Almost all technical managers that I know started their career as developers. For all of them (myself included) the most difficult change on their path towards great managers was to understand that developing people is very much different from developing software. Computers are exact and always do the same thing, while people are sloppy and unpredictable. Computers require every detail specified, while people need clear definition of expectations and freedom to act on their own. Computers can only form networks, while people can form teams. The transition from developing software to developing people is not unlike changing programming paradigm from imperative to functional; it's only much more profound. The best that a prospective technical manager can do is to acknowledge his handicap and actively observe his actions. If a technical manager is talking all the time, while his subordinates keep mostly quiet we have a clear case of imperative management style that treats people no different than statements in a computer program. If, on the other hand, we have a technical manager mostly listening to his team members presenting problems and proposing solutions, we have a clear case of a manager who started to develop people not program them.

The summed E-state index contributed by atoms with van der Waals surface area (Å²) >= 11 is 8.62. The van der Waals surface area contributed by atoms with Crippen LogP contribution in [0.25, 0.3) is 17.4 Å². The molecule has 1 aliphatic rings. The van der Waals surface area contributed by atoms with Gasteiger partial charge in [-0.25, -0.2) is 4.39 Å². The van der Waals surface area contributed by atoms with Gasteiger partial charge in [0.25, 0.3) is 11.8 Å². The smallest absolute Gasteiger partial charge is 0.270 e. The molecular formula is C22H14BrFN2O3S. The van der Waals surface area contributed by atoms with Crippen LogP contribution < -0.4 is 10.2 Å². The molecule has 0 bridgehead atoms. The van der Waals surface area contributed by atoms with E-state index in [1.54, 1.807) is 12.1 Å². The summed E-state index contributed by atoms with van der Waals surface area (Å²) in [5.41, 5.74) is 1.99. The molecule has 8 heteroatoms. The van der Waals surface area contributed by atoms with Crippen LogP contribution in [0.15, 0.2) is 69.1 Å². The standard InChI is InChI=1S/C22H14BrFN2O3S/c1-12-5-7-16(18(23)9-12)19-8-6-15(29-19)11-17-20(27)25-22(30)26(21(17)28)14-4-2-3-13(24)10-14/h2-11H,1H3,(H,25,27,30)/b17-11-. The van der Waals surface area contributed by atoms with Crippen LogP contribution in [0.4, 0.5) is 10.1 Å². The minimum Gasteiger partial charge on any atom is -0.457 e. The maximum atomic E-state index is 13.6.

Let me conclude with my personal observation that developing people is much more rewarding than developing software. The most you can expect from software is to do what you tell it, while people keep amazing me every day!